By Charlie Leonard, visiting professor, Paul Simon Public Policy Institute
In my first full-time teaching post after years in the private sector, I had one of my earliest opportunities to serve as academic “expert” to the student media. A reporter for Lindenwood University’s KCLC, in St. Charles, Missouri, called me at home on Election Day evening to get my reaction to the news that professional wrestler Jesse “The Body” Ventura appeared to be on the verge of winning the governorship of the State of Minnesota.
Relax, I told the earnest, young reporter. When you wake up in the morning it will be either Skip Humphrey or Norm Coleman who has won the governorship.
What I didn’t take into consideration were things like Minnesota’s same-day voter registration and public financing for third-party candidates—not to mention the sheer stage presence and over-the-top charisma of a born performer like The Body. That may have been my first public Election Eve goof, but it certainly was not my last.
The Minnesota example serves as a reminder of how the media and their audiences tend to behave when election seasons wind toward their November conclusions: They are inevitably drawn to offbeat characters, and the races seem always to be “tightening” as we come down to the wire.
The irresistibility of “characters” in politics is as old as American journalism itself, and is manifested in this year’s cycle by media focus on the Republican candidate for the U.S. Senate seat in Delaware. Christine O’Donnell, a political gadfly shunned at first even by her own party, has a long trail of colorful quotes and beliefs that seem far out of the mainstream. She’s youngish and bubbly to boot. The cameras can’t help themselves. Never mind that the pundits say she’s likely to lose to . . . wait . . . can you name him? . . . Chris Coons, the low-key executive of New Castle County.
Consider Kentucky’s U.S. Senate candidate, the firebrand Libertarian ophthalmologist Rand Paul; the combative Carl Paladino, running loudly and angrily for governor of New York; and Alaska’s stubble-faced pork opponent Joe Miller. All are receiving media attention far exceeding their proportional influence on national politics. And all, thankfully, are keeping the national cameras trained away from our own gubernatorial circus here in Illinois. Best to keep some fights within the family.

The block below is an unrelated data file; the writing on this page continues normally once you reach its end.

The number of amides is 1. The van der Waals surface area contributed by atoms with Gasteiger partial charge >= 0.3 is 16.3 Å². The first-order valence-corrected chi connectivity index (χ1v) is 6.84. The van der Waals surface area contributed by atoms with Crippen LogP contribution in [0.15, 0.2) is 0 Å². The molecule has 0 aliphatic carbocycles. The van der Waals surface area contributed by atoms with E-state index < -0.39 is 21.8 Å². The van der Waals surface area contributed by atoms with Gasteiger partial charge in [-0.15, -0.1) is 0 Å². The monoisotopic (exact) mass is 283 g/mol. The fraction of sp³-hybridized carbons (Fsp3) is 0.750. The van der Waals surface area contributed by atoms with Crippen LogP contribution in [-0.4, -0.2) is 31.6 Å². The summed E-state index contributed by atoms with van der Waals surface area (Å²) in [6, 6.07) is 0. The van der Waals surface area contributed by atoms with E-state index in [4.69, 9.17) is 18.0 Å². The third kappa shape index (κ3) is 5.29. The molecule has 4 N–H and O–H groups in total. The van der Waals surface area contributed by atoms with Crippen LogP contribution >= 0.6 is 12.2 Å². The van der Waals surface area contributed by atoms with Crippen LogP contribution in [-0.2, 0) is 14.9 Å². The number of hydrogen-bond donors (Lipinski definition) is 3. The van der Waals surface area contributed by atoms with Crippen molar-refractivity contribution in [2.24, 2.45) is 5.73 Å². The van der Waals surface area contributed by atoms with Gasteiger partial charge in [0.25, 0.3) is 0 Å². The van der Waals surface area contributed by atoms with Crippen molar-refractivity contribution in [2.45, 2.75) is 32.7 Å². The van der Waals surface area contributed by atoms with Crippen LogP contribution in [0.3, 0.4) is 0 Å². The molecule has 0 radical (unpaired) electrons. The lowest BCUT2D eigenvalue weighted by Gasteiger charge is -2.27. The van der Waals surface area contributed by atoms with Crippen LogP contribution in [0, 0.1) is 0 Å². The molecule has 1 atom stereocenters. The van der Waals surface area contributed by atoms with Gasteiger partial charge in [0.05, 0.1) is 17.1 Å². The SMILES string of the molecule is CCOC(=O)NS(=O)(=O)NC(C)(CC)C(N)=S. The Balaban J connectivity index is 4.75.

The “tightening” of races appears to be happening again, as the national “generic” Congressional polls show the national Republicans’ lead shrinking. Here in our own state, polls seem to be revealing significant shrinkage of Republican State Sen. Bill Brady’s wide lead over Democratic Gov. Pat Quinn. Why does this so often happen, and it is “real”?
Well, a horse race with a runaway winner is not as much fun to watch as one that is neck-and-neck, so political reportage is more breathless and intense when the outcome is in doubt. Not that the media invent electoral closeness—I just suggest that the close horse race is the coverage we seem to remember.
On the other hand, coverage of public opinion polling automatically assumes “tightening” when no such thing may really be occurring. Polls conducted at this time of year are analyzed, not in the context of a snapshot of where public opinion is now, but in comparison with polls taken weeks or months ago, when large numbers of voters were not even paying attention. When the pundits might reasonably have said in July, “Large numbers of voters are not paying attention,” they instead said “Bill Brady is building up an insurmountable lead.” Was the insurmountable lead real? Maybe. We’ll see.
Further, polls conducted early in the cycle often survey registered voters, while those conducted closer to the election often report results from more expensive surveys of likely voters. They may be, in effect, comparing apples to oranges. Likely voters are, as a group, older, better-off, better-educated, and better-informed voters. Comparing their preferences to the snapshot of a group containing a significant proportion of unlikely voters—and one taken weeks or months ago—may not really be meaningful.
This is all by way of saying that for those of us interested in the workings of government and the policy positions of the candidates, there is already drama enough. Perhaps we needn’t reward the oddballs with extra attention or overhype the poll stories to create the level of interest that ought to be there in the first place.
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